Interior minister appears on leaked recording allegedly plotting to smear independence leaders · Spanish president Rajoy urged to resign · Spain heads to polls on Sunday 26th
Fernández Díaz (left) and Rajoy (right). Author: Cambrabcn (esquerra) i Manulqsa (dreta).
The last days of the Spanish legislative election campaign has been unexpectedly shaken as the Spanish president Mariano Rajoy and his Interior minister Jorge Fernández Díaz (PP, conservatives) have found themselves implicated in an alleged plot to smear leaders of Catalan pro-independence parties and civil society groups. Another revelation came to be known today, this time implicating the Spanish Police. Pressure is mounting against PP only three days before voters go to the polls.
According to a revelation by the Cadena SER radio station, National Police secret reports were written in 2013 seeking to criminalize Carme Forcadell, then-leader of the main Catalan pro-independence association (ANC) and now president of the Catalan Parliament. According to that information, her and her family's bank accounts and properties were investigated as part of an action targeting the Catalan independence civil society movement.
The National Police directly reports to the ministry of Interior. The acting minister is Jorge Fernández Díaz, who appears on a leaked 2014 tape recording, published earlier this week by Spanish online news site Público, allegedly conspiring with Catalan anti-fraud office director Daniel de Alfonso to seek potential evidence of corruption against the two main Catalan pro-independence parties CDC and ERC.
Both men appear discussing details on possible fraud allegations against ERC leader and current Catalan Economy minister Oriol Junqueras's brother. In another extract, Fernández Díaz suggests involving former CDC ministers Felip Puig and Francesc Homs in some corruption scandal.
The recordings suggest no proof or evidence is found against ERC or CDC leaders.
The conversation was held little before the Catalan government sponsored a non-binding referendum on Catalonia's independence from Spain, on 9 November 2014. 81% of voters supported independence, with a turnout of 38%.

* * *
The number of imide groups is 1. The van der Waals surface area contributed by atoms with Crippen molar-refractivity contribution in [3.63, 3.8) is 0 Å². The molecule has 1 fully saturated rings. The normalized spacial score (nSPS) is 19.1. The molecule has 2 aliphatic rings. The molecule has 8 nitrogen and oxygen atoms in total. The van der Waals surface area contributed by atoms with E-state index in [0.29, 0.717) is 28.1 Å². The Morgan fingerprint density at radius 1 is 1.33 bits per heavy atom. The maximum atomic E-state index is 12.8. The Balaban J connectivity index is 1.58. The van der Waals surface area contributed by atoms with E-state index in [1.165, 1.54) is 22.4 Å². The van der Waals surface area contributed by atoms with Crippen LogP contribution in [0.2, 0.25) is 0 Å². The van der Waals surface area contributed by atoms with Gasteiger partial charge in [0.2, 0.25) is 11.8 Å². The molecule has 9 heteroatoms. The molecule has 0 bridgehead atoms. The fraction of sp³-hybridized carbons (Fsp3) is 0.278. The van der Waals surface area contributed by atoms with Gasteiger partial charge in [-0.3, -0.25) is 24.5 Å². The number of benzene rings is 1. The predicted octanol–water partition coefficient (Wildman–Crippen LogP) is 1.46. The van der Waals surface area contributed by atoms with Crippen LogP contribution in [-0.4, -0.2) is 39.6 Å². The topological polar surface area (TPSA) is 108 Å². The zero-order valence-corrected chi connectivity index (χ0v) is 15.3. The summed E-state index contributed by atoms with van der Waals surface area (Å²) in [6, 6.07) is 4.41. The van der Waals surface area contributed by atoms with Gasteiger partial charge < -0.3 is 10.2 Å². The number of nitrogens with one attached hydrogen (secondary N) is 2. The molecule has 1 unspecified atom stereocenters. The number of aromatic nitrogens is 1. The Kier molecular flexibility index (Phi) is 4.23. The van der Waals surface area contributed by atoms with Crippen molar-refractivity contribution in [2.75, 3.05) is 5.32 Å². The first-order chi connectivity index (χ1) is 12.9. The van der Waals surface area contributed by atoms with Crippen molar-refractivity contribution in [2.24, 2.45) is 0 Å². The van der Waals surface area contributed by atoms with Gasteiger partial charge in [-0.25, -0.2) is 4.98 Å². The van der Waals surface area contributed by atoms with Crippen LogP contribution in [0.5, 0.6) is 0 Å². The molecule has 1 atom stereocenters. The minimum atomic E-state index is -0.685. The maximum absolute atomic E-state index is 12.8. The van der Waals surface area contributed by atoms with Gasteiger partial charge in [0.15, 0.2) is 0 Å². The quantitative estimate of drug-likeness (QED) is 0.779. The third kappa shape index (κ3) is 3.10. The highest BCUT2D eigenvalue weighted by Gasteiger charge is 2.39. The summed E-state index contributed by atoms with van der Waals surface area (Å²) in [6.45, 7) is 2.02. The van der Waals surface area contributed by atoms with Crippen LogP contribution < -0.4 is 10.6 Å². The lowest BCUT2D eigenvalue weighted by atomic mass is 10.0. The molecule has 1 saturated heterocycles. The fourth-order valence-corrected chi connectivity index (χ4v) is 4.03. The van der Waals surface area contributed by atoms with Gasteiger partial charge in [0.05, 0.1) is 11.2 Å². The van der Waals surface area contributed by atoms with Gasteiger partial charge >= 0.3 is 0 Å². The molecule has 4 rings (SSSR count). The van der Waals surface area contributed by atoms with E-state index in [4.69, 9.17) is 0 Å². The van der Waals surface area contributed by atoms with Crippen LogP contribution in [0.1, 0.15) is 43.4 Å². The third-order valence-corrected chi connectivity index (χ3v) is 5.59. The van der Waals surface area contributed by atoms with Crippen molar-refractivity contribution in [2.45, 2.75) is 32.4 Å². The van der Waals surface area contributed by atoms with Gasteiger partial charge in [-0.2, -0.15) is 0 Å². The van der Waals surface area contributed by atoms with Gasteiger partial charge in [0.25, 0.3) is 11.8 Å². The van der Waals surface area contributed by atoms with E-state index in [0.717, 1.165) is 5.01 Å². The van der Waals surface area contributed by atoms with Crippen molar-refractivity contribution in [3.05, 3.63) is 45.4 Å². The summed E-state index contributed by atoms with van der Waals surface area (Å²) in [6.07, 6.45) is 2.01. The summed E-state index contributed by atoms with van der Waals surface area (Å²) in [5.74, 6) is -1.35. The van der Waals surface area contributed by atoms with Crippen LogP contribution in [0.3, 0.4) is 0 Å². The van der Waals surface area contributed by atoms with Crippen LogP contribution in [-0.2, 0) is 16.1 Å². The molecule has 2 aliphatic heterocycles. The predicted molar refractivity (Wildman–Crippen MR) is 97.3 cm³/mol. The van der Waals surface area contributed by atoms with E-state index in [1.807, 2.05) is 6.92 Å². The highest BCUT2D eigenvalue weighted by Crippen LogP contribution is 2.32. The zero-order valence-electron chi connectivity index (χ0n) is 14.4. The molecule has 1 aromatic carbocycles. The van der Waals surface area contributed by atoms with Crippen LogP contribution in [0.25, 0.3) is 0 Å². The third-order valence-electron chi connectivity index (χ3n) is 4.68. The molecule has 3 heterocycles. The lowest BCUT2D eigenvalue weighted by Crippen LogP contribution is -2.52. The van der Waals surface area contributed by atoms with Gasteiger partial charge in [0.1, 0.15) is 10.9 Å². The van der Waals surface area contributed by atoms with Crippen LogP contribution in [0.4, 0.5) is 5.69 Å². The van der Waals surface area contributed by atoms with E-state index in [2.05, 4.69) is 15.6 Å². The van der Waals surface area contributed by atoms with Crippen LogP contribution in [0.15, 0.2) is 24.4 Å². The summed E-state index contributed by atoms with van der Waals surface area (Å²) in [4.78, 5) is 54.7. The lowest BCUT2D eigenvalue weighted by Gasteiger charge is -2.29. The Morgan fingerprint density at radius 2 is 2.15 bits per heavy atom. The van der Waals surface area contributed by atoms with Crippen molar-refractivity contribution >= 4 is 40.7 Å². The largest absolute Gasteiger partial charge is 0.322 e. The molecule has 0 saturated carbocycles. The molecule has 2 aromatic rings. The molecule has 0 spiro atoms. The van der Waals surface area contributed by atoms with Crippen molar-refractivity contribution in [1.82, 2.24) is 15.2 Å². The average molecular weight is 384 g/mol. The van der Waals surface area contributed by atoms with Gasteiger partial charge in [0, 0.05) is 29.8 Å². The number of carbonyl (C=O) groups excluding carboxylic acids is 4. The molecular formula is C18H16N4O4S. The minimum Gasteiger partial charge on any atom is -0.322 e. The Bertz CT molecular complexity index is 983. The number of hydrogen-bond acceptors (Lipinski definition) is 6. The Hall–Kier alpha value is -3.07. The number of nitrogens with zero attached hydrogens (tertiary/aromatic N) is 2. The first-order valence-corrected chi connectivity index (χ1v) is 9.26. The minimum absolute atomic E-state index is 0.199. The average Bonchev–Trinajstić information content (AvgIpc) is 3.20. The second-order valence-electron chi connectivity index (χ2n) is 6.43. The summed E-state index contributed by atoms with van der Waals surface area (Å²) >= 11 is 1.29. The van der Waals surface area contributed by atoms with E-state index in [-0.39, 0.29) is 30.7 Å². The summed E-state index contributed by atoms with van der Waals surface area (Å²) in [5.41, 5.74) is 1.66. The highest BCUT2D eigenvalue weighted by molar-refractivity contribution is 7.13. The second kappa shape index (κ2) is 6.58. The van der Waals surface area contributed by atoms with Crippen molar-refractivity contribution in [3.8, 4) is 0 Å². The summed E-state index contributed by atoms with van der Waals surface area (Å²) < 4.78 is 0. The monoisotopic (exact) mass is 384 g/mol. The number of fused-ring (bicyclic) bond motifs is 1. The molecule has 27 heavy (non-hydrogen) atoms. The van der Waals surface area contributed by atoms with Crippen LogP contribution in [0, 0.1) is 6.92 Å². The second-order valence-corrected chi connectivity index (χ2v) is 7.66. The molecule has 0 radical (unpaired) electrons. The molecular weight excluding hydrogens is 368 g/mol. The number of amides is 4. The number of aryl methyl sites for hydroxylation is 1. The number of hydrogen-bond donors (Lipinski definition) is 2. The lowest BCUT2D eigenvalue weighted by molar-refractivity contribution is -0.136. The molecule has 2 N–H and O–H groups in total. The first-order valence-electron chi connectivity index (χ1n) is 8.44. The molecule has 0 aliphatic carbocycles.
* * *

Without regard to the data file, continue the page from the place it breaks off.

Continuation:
Rajoy in the eye of the storm
Spanish president Mariano Rajoy has denied he had any information on the scandal, and has insisted that Fernández Díaz did nothing wrong in seeking dirt on the Catalan pro-independence parties. But in the recordings, the Interior minister can be heard telling Daniel de Alfonso that Rajoy himself is aware of the case.
Immediately after the recordings came to be known, all Catalan and Spanish parties -except for PP- and Catalan president Carles Puigdemont (CDC, liberal) called on the minister to resign. Puigdemont said "now it is clear that there has been a strategy of a dirty war" against the Catalan pro-independence movement.
But Fernández Díaz replied that it is he who is the victim of a conspiracy, as he has been recorded without his consent. The minister said he will not resign.
Anyway, after the June 26 election both Rajoy and Fernández Díaz could see themselves forced out of the Spanish government as their Popular Party is polling slightly below 30%, and all other parties have insisted they will not form a government with Rajoy in it. It remains to be seen if the conspiracy scandal will have an effect, denying the PP further support on Sunday.
Pro-independence parties demand voters' support against "dirty war"
Both ERC and CDC have issued calls for voters to support them on Sunday as a way to opposing the Interior ministry's "dirty war" against the Catalan pro-independence movement.
"The [Spanish] state has moved heaven and earth and has found nothing [against us], and that's why they have decided to invent, to create, to fabricate, to lie," ERC leader Junqueras has said. "Victory is no longer a matter of a political option, but what is now at stake is the victory of democracy."
CDC candidate Francesc Homs said Catalans "will never surrender to the laws of an empire that behaves as a banana republic."
Some 500 people yesterday gathered at the Spanish government's delegation headquarters in Barcelona calling on Fernández Díaz to resign and chanting slogans for independence.